What to post on open data portals? Let me Google, er, Bing that for you.

Quick wins. An entire post–nay, novel–could be written about the life of quick wins. For data portals, quick wins are important. I’ve talked to a number of cities who have a fresh data portal and they wonder what should be posted first so they can get the quick wins needed to prove the data portal adds values. Generally, I hit some initial areas:

  • Anything that is currently posted as a PDF
  • Frequently FOIA’d data – which helps the public and also saves staff time
  • Anything that is currently posted as an Excel or CSV

The first two follow a different work path. For the last item, there is a great free, open-source tool which helps you identify Excel and other documents currently posted to a government website. Let Me Get That Data For You (lmgtdfy) leverages Microsoft Bing to find Excel, JSON, comma-separated (CSV), Shapefiles, and other documents that could be posted to the data portal.

Visit the website to enter a URL,  which scans all the websites (the entire domain) and subdomains for the applicable file types. You can browse the results to see if there are any files currently posted that can be posted on the portal. Below, a scan of www.cityofchicago.org shows some results. After further inspection, many of these files are “forms” in Excel and not a good fit for the open data portal. However, there are some promising leads for our team.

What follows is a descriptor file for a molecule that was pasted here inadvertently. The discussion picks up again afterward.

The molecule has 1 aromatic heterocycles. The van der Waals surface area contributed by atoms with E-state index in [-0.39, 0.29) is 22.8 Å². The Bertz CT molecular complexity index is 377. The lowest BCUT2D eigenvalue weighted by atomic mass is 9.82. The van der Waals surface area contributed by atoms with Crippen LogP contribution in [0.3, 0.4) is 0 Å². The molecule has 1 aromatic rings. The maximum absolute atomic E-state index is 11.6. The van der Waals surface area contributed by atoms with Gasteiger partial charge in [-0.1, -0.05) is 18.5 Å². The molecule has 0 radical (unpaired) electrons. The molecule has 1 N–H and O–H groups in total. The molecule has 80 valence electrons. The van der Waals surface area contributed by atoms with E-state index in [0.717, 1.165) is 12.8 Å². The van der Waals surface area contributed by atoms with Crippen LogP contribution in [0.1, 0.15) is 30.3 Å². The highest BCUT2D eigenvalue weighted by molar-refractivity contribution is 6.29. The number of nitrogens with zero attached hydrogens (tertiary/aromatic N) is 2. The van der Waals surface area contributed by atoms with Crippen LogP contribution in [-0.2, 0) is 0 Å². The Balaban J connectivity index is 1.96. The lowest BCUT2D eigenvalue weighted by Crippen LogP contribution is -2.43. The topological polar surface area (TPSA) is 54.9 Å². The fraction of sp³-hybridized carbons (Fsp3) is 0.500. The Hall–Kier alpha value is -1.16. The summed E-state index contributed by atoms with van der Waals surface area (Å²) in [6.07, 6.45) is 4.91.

lmgtdfy

This also a useful on-going strategy for mature data portals. Sometimes, data gets posted to a website without talking to the open data portal team. C’est la vie. Check this quarterly to try to capture any of these “mistakes”.

Careful, though, if you already have a data portal. lmgtdfy will return the results from the portal as well. So, Excel and CSV files available on your data.city.gov (data portals are often on a subdomain) will also show up. To avoid this, enter www.city.gov to avoid those results.

This strategy has some limitations. The primary mission of open data is to provide data in a machine-readable format, and Excel documents do qualify as machine readable. To that extent, it’s a relatively small win. But it does help you consolidate your data onto a data portal instead of documents across a sprawling government site. Portals also provide a quick way for users to visualize data–instead of opening in Excel–or for programmers to use an API.

lmgtdfy is a good way to get the quick wins to get data onto the data portal. Combine it with some other strategies and one or two big items in the early months to get a big win.

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